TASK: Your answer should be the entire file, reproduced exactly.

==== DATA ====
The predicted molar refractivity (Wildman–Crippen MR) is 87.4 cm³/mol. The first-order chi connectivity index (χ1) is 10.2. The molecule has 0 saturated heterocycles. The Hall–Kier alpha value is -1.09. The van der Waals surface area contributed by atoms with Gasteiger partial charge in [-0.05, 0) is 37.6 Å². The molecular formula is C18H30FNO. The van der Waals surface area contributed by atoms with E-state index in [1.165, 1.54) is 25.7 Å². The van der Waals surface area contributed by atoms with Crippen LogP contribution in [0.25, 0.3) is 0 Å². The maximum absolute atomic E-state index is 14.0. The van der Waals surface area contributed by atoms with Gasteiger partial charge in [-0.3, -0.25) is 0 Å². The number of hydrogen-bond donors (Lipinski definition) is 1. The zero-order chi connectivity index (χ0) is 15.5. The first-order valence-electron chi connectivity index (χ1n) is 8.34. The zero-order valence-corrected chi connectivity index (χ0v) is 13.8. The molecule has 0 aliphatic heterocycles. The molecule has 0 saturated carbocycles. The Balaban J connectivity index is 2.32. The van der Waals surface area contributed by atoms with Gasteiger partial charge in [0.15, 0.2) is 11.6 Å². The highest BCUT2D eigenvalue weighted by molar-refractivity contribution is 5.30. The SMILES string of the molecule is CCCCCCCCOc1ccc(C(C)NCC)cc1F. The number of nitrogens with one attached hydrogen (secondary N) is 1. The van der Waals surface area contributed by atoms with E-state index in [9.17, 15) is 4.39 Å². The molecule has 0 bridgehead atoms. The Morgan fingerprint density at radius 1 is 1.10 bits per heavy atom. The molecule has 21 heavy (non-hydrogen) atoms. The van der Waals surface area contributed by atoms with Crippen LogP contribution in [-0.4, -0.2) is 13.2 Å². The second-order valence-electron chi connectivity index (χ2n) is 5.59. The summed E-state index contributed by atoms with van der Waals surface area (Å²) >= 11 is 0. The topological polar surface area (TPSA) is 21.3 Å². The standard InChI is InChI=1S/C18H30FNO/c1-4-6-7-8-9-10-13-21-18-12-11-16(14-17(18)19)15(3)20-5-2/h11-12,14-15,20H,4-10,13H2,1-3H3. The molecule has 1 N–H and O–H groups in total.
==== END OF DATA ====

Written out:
The predicted molar refractivity (Wildman–Crippen MR) is 87.4 cm³/mol. The first-order chi connectivity index (χ1) is 10.2. The molecule has 0 saturated heterocycles. The Hall–Kier alpha value is -1.09. The van der Waals surface area contributed by atoms with Gasteiger partial charge in [-0.05, 0) is 37.6 Å². The molecular formula is C18H30FNO. The van der Waals surface area contributed by atoms with E-state index in [1.165, 1.54) is 25.7 Å². The van der Waals surface area contributed by atoms with Crippen LogP contribution in [0.25, 0.3) is 0 Å². The maximum absolute atomic E-state index is 14.0. The van der Waals surface area contributed by atoms with Gasteiger partial charge in [-0.3, -0.25) is 0 Å². The number of hydrogen-bond donors (Lipinski definition) is 1. The zero-order chi connectivity index (χ0) is 15.5. The first-order valence-electron chi connectivity index (χ1n) is 8.34. The zero-order valence-corrected chi connectivity index (χ0v) is 13.8. The molecule has 0 aliphatic heterocycles. The molecule has 0 saturated carbocycles. The Balaban J connectivity index is 2.32. The van der Waals surface area contributed by atoms with Gasteiger partial charge in [0.15, 0.2) is 11.6 Å². The highest BCUT2D eigenvalue weighted by molar-refractivity contribution is 5.30. The SMILES string of the molecule is CCCCCCCCOc1ccc(C(C)NCC)cc1F. The number of nitrogens with one attached hydrogen (secondary N) is 1. The van der Waals surface area contributed by atoms with E-state index in [9.17, 15) is 4.39 Å². The molecule has 0 bridgehead atoms. The Morgan fingerprint density at radius 1 is 1.10 bits per heavy atom. The molecule has 21 heavy (non-hydrogen) atoms. The van der Waals surface area contributed by atoms with Crippen LogP contribution in [-0.4, -0.2) is 13.2 Å². The second-order valence-electron chi connectivity index (χ2n) is 5.59. The summed E-state index contributed by atoms with van der Waals surface area (Å²) >= 11 is 0. The topological polar surface area (TPSA) is 21.3 Å². The standard InChI is InChI=1S/C18H30FNO/c1-4-6-7-8-9-10-13-21-18-12-11-16(14-17(18)19)15(3)20-5-2/h11-12,14-15,20H,4-10,13H2,1-3H3. The molecule has 1 N–H and O–H groups in total.